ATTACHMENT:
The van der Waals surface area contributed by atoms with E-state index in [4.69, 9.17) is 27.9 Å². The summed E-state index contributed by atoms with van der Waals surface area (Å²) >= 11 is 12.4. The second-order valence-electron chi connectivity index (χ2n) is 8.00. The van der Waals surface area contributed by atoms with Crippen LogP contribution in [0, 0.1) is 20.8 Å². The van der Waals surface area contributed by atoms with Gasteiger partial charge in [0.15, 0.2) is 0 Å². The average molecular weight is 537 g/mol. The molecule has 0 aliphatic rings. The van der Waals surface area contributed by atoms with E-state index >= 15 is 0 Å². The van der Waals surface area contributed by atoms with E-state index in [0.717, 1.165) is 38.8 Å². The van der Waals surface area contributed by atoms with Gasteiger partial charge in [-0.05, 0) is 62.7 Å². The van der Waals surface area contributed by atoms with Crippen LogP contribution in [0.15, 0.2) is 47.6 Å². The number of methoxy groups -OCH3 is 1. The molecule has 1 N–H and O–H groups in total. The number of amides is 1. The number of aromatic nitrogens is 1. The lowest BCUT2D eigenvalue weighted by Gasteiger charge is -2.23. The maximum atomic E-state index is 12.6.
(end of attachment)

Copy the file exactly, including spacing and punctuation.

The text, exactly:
The van der Waals surface area contributed by atoms with E-state index in [4.69, 9.17) is 27.9 Å². The summed E-state index contributed by atoms with van der Waals surface area (Å²) >= 11 is 12.4. The second-order valence-electron chi connectivity index (χ2n) is 8.00. The van der Waals surface area contributed by atoms with Crippen LogP contribution in [0, 0.1) is 20.8 Å². The van der Waals surface area contributed by atoms with Gasteiger partial charge in [0.15, 0.2) is 0 Å². The average molecular weight is 537 g/mol. The molecule has 0 aliphatic rings. The van der Waals surface area contributed by atoms with E-state index >= 15 is 0 Å². The van der Waals surface area contributed by atoms with E-state index in [0.717, 1.165) is 38.8 Å². The van der Waals surface area contributed by atoms with Gasteiger partial charge in [-0.05, 0) is 62.7 Å². The van der Waals surface area contributed by atoms with Crippen LogP contribution in [0.15, 0.2) is 47.6 Å². The number of methoxy groups -OCH3 is 1. The molecule has 1 N–H and O–H groups in total. The number of amides is 1. The number of aromatic nitrogens is 1. The lowest BCUT2D eigenvalue weighted by Gasteiger charge is -2.23. The maximum atomic E-state index is 12.6.